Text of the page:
Use PHP to build a Twitter-like system on your site

It's simple to add Twitter-like microblogging to any application using PHP

Learn how to use PHP to add a Twitter-like interface to your applications. Specifically, we show you how to allow users to add posts, disseminate those posts to other users who want to receive them, and allow users to choose to follow the posts of other users.

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Thomas Myer (tom@tripledogdaremedia.com), Consultant and Freelance Writer, Triple Dog Dare Media

Thomas Myer is the cofounder of Triple Dog Dare Media, an Austin, Texas, consulting firm. Thomas writes on the subjects of knowledge management, information design, and usability. You can email him at tom@tripledogdaremedia.com.



24 February 2009

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If you've been paying any attention at all, you know that Twitter is one of the biggest sensations in the Web 2.0 world. For those who don't know, Twitter (a service available at Twitter.com) is a simple microblogging service that allows users to make posts (called tweets) of up to 140 characters that answer the question "What are you doing now?" Users can follow people they find interesting and have followers of their own. In this way, information can be published to a small following or disseminated far and wide.

A quick glance at any single Twitter account reveals that users typically produce tweets on a wide variety of subject matter, from the everyday (for example, "I'm having a sandwich") to the more sublime. Often, there are embedded links to images, media files, and blog postings. These URLs are frequently obfuscated by services like TinyURL, mostly to keep the total character length of the post at or under 140 characters.

There are lots of folks who have taken to Twitter and have made an art form out of the super-condensed format, even having conversations with other users (by directing their remarks to @user, for example). From this simple start, a whole galaxy of Twitter-enabled mobile applications and other tools have sprung up. There are even awards now for funniest, most sublime, and most fact-filled tweets, plus online applications that track the state of the various Twitter applications out there.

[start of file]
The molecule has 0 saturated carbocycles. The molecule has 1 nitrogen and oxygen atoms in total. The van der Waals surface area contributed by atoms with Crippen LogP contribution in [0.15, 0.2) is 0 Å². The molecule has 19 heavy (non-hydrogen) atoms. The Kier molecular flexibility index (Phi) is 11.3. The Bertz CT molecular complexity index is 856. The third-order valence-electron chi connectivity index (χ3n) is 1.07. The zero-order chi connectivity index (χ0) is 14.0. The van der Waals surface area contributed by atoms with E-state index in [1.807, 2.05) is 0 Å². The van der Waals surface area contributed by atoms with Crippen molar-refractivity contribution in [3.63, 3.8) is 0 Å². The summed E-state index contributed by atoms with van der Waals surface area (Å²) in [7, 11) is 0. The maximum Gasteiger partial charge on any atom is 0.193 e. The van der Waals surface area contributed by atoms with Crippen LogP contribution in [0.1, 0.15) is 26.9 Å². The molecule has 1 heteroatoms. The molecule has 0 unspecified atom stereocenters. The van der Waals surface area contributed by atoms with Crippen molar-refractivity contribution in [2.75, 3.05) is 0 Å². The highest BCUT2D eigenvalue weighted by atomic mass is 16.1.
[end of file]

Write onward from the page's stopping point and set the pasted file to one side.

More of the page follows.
Many other sites and services, such as LinkedIn and Facebook, now allow their users to update their current status in a decidedly Twitter-like way. In other words, updating your status on Facebook involves using a condensed message, and, of course, the status usually answers the question "What are you doing right now?"

Adding a microblogging or status update tool to your own site doesn't require a lot of work, and it provides your users with a fun and simple way to communicate. The goal of this article is to show you how to do just that. But first, I have to make a few assumptions about you.

First, I assume that you know something about PHP and MySQL. I also assume that you have access to some kind of locally available Apache Web server that runs PHP and MySQL. For the purposes of this article, I develop on a MacBook Pro using Macintosh, Apache, MySQL, and PHP (MAMP), a freeware program that conveniently provides an entire development environment in one package. However, you should be able to develop on Microsoft® Windows® or Linux® without any difficulty. Finally, I assume that you have an existing application running right now that involves users of some kind and that you're going to be adding microblogging or tweeting to that application in some way. For that reason, I skip over some of the more user-centric parts of the application (for example, logging in, managing a profile, etc.) in favor of the posts.

Designing the back end of the application

At its simplest, the Twitter service centers around two nouns: users and messages. If you've already built an application and want to add a Twitter-like service to it, you probably already have user management in place. If you don't, you need to have some way of uniquely identifying each user in a database table (a primary key, usually an integer), a username (also unique), an e-mail address, a password, etc.

Tweets (or posts) are stored in a posts table, with each post having a primary key (some kind of sequential integer), a foreign key relationship back to the user that made the post, the post itself (limited to a number of characters), and a date/time stamp.

The final piece of the puzzle is a database table that shows which users are following whom. All that is needed is some way to record a user ID and the follower ID, giving your application the ability to quickly build lists of followers and easily disseminate information to those who have signed up to follow someone else.

If you're following along, go ahead and set up your three database tables now. Use the SQL code shown in Listing 1 to create the first table, called users. (If you already have a users table in place, please ignore this.)